Investor demand for information about firms’ environmental, social, and governance (ESG) commitments has prompted substantial corporate disclosure of their ESG activities. However, these disclosures often raise questions of “social washing,” where firms make unsubstantiated claims or misrepresent their company as more socially responsible than it is.
In a recent study, we consider social washing related to diversity, equity, and inclusion (DEI). Beginning in 2020, the Securities and Exchange Commission (SEC) required publicly-traded firms to include under Item 1 “Business” of their 10-K filings a description of the registrant’s human capital resources, including the number of persons employed by the registrant and any human capital measures or objectives that the registrant focuses on in managing the business. In particular, firms must disclose “a description of the registrant’s human capital resources to the extent such disclosures would be material to an understanding of the registrant’s business.” One of the most commonly listed considerations is corporations’ commitment to DEI. Given this focus, we analyze whether these DEI commitments represent social washing or credible communication.
One reason firms might use these newly required disclosures to engage in social washing is the substantial scrutiny they face after recent social and civil unrest. In such an environment, corporations have been put in the spotlight to see how they will respond, and any failure to announce commitments to DEI can turn consumers and investors against them. However, these commitments can be costly and may not be aligned with shareholders’ desire to maximize value, prompting some firms to make DEI-related claims on paper without supporting them in practice – especially when the new DEI-related disclosures in the 10-K are essentially qualitative and hard to verify.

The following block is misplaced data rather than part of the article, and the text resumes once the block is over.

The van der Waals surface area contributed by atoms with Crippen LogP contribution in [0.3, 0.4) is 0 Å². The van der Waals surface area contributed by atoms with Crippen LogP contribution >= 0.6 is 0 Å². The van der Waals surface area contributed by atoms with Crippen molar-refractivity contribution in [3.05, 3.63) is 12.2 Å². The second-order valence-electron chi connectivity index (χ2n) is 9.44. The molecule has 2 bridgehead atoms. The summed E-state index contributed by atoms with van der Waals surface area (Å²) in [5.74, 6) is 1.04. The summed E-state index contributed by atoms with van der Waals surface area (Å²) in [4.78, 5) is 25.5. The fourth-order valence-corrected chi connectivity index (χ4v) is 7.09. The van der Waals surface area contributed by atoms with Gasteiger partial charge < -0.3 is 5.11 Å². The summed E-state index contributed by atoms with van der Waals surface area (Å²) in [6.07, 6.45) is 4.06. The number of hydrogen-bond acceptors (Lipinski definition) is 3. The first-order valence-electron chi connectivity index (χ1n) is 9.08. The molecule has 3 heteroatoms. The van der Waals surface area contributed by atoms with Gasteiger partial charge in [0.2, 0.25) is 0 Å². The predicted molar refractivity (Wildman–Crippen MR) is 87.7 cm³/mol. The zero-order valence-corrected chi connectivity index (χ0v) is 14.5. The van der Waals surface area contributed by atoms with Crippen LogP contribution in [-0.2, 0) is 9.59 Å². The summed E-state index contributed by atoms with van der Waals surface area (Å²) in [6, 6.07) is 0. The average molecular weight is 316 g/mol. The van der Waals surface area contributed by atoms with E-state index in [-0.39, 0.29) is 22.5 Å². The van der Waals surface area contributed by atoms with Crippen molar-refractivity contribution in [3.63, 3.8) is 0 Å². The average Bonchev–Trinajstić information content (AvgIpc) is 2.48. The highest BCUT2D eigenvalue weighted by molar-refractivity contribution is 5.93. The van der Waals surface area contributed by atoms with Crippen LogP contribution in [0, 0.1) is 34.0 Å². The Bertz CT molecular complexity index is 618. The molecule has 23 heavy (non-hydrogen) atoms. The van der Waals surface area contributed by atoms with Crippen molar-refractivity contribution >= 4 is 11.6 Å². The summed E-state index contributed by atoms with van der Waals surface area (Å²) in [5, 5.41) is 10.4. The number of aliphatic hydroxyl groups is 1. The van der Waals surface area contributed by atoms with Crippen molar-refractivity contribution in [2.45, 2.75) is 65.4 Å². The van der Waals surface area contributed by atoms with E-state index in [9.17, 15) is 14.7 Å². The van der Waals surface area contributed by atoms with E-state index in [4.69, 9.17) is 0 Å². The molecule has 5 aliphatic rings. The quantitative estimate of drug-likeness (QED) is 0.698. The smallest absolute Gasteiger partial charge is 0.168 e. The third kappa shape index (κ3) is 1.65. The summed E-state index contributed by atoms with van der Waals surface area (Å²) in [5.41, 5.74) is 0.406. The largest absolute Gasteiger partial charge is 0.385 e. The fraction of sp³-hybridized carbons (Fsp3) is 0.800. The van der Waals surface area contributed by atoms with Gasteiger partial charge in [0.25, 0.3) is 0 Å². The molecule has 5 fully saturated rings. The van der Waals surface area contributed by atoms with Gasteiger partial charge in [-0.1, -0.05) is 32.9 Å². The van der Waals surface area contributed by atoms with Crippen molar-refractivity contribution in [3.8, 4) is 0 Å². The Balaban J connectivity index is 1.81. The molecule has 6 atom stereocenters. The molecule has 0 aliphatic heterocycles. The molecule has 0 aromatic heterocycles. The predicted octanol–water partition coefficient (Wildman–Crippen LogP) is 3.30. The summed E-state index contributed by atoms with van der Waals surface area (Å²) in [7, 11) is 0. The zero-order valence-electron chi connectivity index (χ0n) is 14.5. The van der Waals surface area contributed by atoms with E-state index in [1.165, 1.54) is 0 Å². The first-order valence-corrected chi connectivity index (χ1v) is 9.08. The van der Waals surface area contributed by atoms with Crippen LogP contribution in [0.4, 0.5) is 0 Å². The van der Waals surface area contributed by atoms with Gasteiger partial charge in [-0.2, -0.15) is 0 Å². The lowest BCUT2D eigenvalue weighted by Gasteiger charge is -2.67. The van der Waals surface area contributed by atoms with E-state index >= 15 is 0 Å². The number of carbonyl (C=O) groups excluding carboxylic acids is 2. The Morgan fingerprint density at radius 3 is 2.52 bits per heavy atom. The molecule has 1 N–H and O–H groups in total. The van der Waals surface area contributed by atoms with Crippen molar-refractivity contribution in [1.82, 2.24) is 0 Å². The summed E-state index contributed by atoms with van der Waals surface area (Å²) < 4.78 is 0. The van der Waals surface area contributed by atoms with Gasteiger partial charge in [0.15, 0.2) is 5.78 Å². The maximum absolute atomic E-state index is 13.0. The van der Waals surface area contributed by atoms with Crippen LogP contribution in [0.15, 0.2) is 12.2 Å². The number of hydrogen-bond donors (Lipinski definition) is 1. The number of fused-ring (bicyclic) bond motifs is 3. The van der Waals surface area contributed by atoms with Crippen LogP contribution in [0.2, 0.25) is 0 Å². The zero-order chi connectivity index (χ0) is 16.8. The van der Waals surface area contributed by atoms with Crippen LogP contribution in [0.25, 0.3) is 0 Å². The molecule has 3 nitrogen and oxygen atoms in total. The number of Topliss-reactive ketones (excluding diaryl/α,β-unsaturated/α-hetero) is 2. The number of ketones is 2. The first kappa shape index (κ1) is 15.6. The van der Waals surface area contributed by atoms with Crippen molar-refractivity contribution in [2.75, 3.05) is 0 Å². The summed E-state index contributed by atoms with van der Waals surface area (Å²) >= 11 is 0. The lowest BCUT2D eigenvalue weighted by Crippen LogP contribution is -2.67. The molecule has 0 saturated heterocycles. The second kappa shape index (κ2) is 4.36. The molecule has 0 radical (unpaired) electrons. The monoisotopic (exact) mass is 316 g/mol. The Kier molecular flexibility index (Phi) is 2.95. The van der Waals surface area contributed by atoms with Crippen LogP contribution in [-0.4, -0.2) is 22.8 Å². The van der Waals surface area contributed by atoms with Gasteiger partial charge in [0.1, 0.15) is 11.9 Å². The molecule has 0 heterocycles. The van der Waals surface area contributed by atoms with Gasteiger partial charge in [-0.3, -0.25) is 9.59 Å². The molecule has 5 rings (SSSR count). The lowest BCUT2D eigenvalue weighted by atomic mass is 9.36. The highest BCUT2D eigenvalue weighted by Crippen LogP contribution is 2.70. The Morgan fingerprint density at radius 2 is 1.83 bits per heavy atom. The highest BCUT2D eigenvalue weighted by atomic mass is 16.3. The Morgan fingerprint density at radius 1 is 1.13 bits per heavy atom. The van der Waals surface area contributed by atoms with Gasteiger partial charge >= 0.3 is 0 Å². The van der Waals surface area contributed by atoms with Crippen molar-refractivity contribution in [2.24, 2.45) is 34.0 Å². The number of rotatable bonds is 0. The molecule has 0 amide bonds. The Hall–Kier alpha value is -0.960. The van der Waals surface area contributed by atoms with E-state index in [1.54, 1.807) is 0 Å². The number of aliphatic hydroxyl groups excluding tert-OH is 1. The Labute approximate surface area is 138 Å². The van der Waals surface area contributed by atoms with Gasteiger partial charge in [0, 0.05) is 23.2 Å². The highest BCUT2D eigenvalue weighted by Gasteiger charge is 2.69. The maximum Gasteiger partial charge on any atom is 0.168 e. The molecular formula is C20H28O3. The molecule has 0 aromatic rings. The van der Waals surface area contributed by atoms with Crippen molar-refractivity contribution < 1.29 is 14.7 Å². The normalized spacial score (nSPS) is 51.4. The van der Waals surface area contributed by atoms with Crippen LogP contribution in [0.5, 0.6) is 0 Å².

Yet numerous studies document that social washing can frustrate employees and diminish a firm’s value. Others suggest that damage to a firm’s reputation can make it harder to retain and attract employees and customers, do business with suppliers, or raise capital from investors. Given these significant costs, one might expect firms to credibly communicate their true actions to improve their performance on DEI, and corporations like Disney and Coca-Cola have, in fact, made material changes to their operations.
Using a sample of 2,221 annual financial statement disclosures in 2020, we first find that over 80 percent of companies commit to DEI in their new human capital disclosures. We then provide evidence that these disclosures credibly communicate DEI commitments across two different tests: (1) employees at firms with more extensive DEI disclosures rate the firms higher on DEI and report higher satisfaction overall (per Glassdoor.com), and (2) firms with more extensive DEI disclosures have higher employee productivity. These results suggest that the DEI disclosures in the 10-K filings reflect firms’ genuine commitment to DEI.
We also shed light on whether the disclosures provide useful information to the market. We find that investors do not respond to the DEI disclosures on average, but they do respond positively to the disclosures by smaller firms, which generally have lower visibility and information transparency. These findings suggest that DEI disclosures provide important information to investors when the market has limited prior information on a firm’s DEI commitments and activities.
Our study provides evidence that the SEC’s new human capital disclosure mandate helps enhance corporate transparency related to DEI commitments. Disclosures of DEI information in annual financial statements appear to reflect credible communication rather than social washing. Our results also help inform the SEC as it evaluates additional requirements for these human capital disclosures. Several SEC commissioners and U.S. senators have called for the disclosure of quantitative information, and our additional analysis shows that investors find this information new and useful. Lastly, our results demonstrate the importance of corporate commitment to DEI for employees and society.
This post comes to us from professors Nathan C. Goldman at North Carolina State University and Yuan Zhang at the University of Texas at Dallas. It is based on their recent paper, “Social Washing or Credible Communication? An Analysis of Corporate Disclosures of Diversity, Equity, and Inclusion in 10-K Filings,” available here.